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More join ‘ handshake’ for a restructured Nigeria

By Dennis Agbo

Last Thursday’s meeting held in Enugu was intended to strengthen the relationship between the Igbo and the Yoruba ethnic groups and geared towards achieving a balanced federation. But the meeting went beyond that expectation as minority ethnic groups from the South-South and the Middle Belt joined the parley.

*The Yoruba, Igbo, Middle-Belt and Niger Delta leaders at the Enugu parley

The meeting, tagged, ‘Handshake across the Niger’, was not the first of its kind but the question arising is whether it will help the clamour for a restructured Nigeria where all stakeholders in the country would have a fair deal.

It also became a platform for the demand for action against the rampaging herdsmen, particularly in the wake of  the new year day killings in Benue.

Nzuko Umunna, an Igbo group that organized the summit, said the significance of the coming together was to open a new door that would accelerate nation – building and create the synergy to make the country better.

The speakers from the four geopolitical zones that attended the meeting were concerned about the issues of insecurity believed to have been engineered by herdsmen across the country and the demand for restructuring.

They accused the federal government of either completely ignoring or paying lip service to the issues. The speakers believed the handshake should not only be across the Niger but also across Benue/Plateau and the Niger Delta.

One of the organizers of the event, Dr. Law Mefor, said that moving forward, the handshake summit would move to Port Harcourt and Jos with a view to aggregating opinions on how to carry out the political reform which, he noted, ends at constitutional changes.

Mefor said the National Assembly was crucial in the process and that ethnic organizations, Afenifere, Ohanaeze Ndigbo, Middle Belt Forum and the Pan-Niger Delta Forum, were the ones driving the process.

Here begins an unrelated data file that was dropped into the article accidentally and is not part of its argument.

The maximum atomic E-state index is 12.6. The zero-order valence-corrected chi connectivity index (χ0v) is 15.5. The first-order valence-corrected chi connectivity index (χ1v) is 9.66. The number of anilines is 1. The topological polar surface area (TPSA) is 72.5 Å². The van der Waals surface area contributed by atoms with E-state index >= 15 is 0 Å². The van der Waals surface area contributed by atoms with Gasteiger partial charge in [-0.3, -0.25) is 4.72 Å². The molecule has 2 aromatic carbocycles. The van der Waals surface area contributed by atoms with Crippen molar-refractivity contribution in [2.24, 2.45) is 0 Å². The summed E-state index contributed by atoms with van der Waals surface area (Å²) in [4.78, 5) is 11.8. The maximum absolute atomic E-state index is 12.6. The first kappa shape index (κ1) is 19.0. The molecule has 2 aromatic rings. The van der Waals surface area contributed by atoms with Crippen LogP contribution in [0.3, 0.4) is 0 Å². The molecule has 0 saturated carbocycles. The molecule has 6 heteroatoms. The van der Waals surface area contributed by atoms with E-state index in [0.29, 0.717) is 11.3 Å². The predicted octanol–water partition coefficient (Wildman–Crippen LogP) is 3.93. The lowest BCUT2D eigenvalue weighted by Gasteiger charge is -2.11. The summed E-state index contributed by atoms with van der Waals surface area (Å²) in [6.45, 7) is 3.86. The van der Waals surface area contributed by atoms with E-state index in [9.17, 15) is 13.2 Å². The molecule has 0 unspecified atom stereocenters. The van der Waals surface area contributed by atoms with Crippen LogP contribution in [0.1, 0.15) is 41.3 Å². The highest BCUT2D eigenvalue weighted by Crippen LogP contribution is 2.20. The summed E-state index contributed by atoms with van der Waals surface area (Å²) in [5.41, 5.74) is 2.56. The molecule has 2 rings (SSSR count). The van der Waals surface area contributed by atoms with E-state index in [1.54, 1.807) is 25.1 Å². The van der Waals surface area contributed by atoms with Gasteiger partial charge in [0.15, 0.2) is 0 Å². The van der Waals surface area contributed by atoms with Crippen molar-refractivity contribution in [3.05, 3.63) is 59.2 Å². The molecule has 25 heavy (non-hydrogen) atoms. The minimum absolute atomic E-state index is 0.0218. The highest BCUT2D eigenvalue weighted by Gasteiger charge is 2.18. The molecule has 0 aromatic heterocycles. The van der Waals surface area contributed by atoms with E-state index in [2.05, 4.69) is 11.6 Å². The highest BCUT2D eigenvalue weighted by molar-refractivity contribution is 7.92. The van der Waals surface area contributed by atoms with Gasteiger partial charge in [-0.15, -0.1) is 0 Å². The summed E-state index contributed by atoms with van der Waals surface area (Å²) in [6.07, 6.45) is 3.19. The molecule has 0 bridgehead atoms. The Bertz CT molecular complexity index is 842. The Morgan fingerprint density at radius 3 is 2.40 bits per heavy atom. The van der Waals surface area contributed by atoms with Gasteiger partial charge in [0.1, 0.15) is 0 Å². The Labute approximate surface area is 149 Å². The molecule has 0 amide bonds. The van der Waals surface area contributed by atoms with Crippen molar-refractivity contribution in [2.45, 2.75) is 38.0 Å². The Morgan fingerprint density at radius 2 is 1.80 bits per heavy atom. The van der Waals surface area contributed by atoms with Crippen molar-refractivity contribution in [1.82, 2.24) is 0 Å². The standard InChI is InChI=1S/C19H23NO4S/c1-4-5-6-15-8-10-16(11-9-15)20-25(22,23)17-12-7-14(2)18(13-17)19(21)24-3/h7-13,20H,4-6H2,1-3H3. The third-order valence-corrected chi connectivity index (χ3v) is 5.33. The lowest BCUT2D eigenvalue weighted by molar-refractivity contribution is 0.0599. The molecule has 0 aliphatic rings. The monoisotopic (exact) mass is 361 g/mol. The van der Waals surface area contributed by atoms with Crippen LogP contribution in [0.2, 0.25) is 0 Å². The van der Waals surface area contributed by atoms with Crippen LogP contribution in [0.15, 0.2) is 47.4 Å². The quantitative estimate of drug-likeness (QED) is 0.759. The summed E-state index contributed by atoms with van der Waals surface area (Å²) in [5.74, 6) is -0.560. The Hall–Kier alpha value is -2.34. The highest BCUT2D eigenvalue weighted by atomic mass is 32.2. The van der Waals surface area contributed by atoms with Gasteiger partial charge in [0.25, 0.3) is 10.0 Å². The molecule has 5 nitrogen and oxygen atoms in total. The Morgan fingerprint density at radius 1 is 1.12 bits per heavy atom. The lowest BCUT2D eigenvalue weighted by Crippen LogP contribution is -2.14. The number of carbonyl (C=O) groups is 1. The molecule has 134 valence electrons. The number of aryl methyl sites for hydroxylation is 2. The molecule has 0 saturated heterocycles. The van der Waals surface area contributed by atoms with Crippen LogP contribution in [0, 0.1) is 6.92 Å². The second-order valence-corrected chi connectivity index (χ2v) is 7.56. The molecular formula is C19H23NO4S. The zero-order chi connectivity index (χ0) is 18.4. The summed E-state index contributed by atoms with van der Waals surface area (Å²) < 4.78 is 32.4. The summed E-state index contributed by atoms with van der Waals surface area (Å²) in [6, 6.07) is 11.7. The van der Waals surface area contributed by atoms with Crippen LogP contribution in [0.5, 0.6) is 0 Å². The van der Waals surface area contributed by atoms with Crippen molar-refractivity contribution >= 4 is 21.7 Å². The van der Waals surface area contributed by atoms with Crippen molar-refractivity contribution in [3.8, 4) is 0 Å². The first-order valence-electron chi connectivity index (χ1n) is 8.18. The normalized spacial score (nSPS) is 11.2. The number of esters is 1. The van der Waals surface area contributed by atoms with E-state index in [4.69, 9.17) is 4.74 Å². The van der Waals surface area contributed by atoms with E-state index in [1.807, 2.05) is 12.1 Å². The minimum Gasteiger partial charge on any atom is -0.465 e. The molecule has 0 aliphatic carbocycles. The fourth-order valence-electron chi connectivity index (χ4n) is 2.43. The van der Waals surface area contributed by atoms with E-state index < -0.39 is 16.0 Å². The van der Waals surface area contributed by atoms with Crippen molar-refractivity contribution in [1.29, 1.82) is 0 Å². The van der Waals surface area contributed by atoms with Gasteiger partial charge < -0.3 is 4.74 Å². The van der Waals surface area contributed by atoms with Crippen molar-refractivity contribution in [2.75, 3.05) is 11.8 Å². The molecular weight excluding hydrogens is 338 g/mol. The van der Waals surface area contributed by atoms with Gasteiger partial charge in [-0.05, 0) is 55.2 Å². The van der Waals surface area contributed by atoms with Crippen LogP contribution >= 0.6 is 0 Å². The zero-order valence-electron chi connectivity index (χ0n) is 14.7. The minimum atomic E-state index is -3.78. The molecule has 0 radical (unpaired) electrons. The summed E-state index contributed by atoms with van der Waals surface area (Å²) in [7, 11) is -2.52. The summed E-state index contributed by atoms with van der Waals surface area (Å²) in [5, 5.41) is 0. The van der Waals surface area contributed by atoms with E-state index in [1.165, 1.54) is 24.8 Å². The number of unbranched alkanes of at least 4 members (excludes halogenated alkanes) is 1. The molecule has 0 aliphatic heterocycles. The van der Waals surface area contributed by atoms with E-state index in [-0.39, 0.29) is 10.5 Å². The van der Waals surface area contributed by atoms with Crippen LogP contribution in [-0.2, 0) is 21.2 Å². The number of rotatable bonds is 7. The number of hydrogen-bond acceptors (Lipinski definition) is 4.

He agreed that it was possible the convocation could lead to political interest pressure, particularly as 2019 elections approach but maintained that the underlying agenda was to make President Muhammadu Buhari see the dire need for restructuring.

Afenifere chieftain and leader of the Yoruba nation to the meeting, Chief Ayo Adebanjo, said the meeting was a catalyst for the unity of Nigeria which, according to him, the ‘enemies of Nigeria’ did not want to take place.

He noted that it was not a gang-up meeting or a forum for the formation of a political party but a meeting against the common oppressors of progressive Nigerians.

Adebanjo said: “It’s only restructuring that can guarantee your rights in Nigeria. Cheating, injustice and even corruption can only be wiped out through restructuring. President Buhari will not do that, instead he has ensured that all military and paramilitary  institutions are under his control and he has refused to name herdsmen as terrorists yet he pounced on IPOB that seeks for justice.”

Adebanjo said the issue of inequality was a major problem for the country, arguing that until all the people of the country were made equal stakeholders, the agitation for restructuring will not abate.

He recalled that early statesmen, such as Obafemi Awolowo, Nnamdi Azikiwe and Ahmadu Bello, realized the need for a balanced federation and operated true federalism. He there wondered how President Buhari could claim to be more northern than the Sardauna of Sokoto, Sir Ahmadu Bello.

President General of Ohanaeze Ndigbo, Chief Nnia Nwodo, said herdsmen were threatening Nigeria’s unity, adding that it was unfortunate that the federal government had refused to declare them as a terrorist group.

Nwodo observed that it was important that the upcoming generation was carried along in what was going on the country, noting that it was the reason he made sure that secondary and university students were brought to the event.